"There are still some wild, unorthodox, unpredictable, furry animals to go in this zoo."
-- Edge, on the Zoo TV tour, 1993
Like a Song: A Sort Of Homecoming
January 13, 2012
[Ed. note: This is the 63rd in a series of personal essays by the @U2 staff about songs and/or albums that have had great meaning or impact in our lives.]
This is not the first "Like A Song" that has been written about "A Sort Of Homecoming," and I doubt anything can compare with Scott Perretta's account of getting to play the song onstage with U2 in 2001. I was planing on going to that Oakland show but didn't, and to this day I regret not doing so. That night, when I saw the setlist online and realized that it had been played, all the people around me were treated to a long string of curse words. My not going to that show is one of those little regrets in life that may diminish with time, but will never disappear.
I'm part of the camp that believes 1990s U2 is superior to 1980s U2, and one of the main reasons is because Bono's lyrical imagery and creativity were at their peak with albums like Zooropa and Pop. The U2 of the 2000s has had moments of lyrical quality that compare with what Bono created in the 1990s, although not as consistently. In the 1980s, though, it was much rarer. A few songs, such as "One Tree Hill" or "Surrender," gave clues as to what levels his lyrical talent could rise to, but they weren't as common as the following decades.
"A Sort Of Homecoming" is the one song from the 1980s that can truly hold its own with the best lyrics Bono has ever written, in my opinion. There is a lyrical ambition that grabs my attention and holds it fast every time I hear the song. To me, the song is about a dead soldier whose body is being sent back to his family. The song is filled with images that are brutal, explosive and devastated. The song speaks of a land and a people that have been ravaged by war, but in a contrast between the invading soldier and the invaded country. Whereas "Bullet The Blue Sky" uses lines such as
You plant a demon seed You raise a flower of fire See them burning crosses See the flames, higher and higher
You plant a demon seed
You raise a flower of fire
See them burning crosses
See the flames, higher and higher
to describe the violation of the fertility of the invaded land, "A Sort Of Homecoming" uses
Tonight we'll build a bridge across the sea and land See the sky, the burning rain She will die and live again Tonight
Tonight we'll build a bridge across the sea and land
See the sky, the burning rain
She will die and live again
to create the motivation of a foot soldier, one of the expendable people of a ground invasion, who has been convinced of the nobility of his actions. This is not a song created by one of the generals who is well safe behind the front lines. This song is from the point of view of one of the young idealists who is still romantic enough to have such poetry.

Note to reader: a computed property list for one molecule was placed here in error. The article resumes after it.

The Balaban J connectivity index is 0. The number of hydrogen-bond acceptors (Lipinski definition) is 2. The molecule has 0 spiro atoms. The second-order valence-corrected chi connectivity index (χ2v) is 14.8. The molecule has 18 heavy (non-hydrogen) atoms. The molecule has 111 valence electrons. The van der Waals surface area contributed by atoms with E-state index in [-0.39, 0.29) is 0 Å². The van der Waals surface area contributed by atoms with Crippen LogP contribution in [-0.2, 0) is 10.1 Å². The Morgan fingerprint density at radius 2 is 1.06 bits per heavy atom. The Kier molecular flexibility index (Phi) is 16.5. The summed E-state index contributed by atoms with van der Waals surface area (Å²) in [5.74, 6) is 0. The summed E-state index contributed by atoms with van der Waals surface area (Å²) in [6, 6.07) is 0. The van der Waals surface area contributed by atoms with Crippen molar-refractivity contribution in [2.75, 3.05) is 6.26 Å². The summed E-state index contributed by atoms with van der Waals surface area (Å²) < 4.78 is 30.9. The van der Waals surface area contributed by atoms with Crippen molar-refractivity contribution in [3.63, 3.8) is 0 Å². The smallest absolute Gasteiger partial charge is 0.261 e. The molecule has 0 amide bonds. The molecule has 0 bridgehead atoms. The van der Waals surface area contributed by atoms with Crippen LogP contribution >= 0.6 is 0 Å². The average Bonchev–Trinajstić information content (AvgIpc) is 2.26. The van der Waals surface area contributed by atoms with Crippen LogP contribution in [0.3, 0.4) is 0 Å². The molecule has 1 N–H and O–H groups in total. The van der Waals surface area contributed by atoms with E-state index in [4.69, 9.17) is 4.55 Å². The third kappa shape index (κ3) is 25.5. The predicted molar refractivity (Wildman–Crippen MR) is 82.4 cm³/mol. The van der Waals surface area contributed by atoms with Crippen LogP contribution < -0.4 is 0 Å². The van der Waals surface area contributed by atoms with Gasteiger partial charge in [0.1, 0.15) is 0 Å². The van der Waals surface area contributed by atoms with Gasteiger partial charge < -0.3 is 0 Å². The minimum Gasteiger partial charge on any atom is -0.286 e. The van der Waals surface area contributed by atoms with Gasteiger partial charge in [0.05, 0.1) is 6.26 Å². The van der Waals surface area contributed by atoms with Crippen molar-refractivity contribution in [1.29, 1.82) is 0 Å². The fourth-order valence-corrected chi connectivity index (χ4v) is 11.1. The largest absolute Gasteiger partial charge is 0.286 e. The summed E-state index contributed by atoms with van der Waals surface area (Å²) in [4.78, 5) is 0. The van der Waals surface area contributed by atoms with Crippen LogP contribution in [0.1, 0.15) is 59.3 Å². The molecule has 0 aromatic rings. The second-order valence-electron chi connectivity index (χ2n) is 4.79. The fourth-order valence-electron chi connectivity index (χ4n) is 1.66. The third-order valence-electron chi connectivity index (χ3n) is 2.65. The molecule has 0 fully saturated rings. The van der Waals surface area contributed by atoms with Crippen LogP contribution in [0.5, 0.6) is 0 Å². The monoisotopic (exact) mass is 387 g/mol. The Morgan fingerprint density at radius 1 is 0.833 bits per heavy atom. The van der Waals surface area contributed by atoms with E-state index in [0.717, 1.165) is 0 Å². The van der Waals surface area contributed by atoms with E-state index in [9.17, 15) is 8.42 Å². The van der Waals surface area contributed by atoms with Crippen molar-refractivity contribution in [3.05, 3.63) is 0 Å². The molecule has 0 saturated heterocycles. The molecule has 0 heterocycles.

Larry's drums and the Edge's guitar effects create a sense of moving very quickly over terrain. When Bono sings, "Oh, on borderland we run," I don't know if it is the narrator literally running or moving in armored vehicles of invasion. However, Bono's style of delivering the lyrics in never-ending waves, combined with Larry's rolling percussion and Edge's guitars making sounds like the listener has passed by something at high speed, make for a song that clearly communicates rapid forward movement.
The lyrics speak of crossing borders, of destroying protective walls, of ravaging a land and the people who live in it. The weather itself works against the people crossing the war zone in the beginning of the song, as the the earth wants all of the destruction to be over. There is a specific line, "The land grows weary of its own," that ranks among the best Bono has ever created. The idea of a region that has seen so much destruction that it rebels agains the very people who have called it home strikes a particular nerve with me. Humans show a remarkable willingness to destroy the very things that give them life, and the idea of the earth tiring of such ingratitude is a profound one.
What really makes the idea stand out is that the song contrasts it with the idealism of the narrator. A land that wants nothing more to sleep and be reborn gets trod on by the invaders moving through it at what they perceive to be high speed. What for the soldier is a great velocity is about is an ant's crawl across the vast surface of terrain he is violating. Yet in spite of their tiny size, the ants are able to create such violence, destroy the valleys and hills themselves, that the land and its people have become dislocated and suffocated, separated by a smokey barrier of ruination. The land lies there, waiting for the chance to heal and move on, but it has run out of patience and time.
The contrasting viewpoints of soldier and earth converge at the end of the song. The soldier is killed and his body is sent home to his family. The rain and skies of mourning at the start of the song are the foreign land crying for itself and all the death that has happened. The rain and skies of mourning at the end are those of the soldier's homeland mourning its fallen son. In the land that was invaded, the earth itself rebelled against the intruders. In the soldier's homeland, the earth and the soldier are soon to become one as he is buried. Rather than it being time to go to the lights of war in the distance that start the song, at the end the soldier is able to rest as his body is taken to the lights of his family's house. He is dead, but finally able to go home, where the land accepts him as one of its own.
© @U2/Ryan, 2012.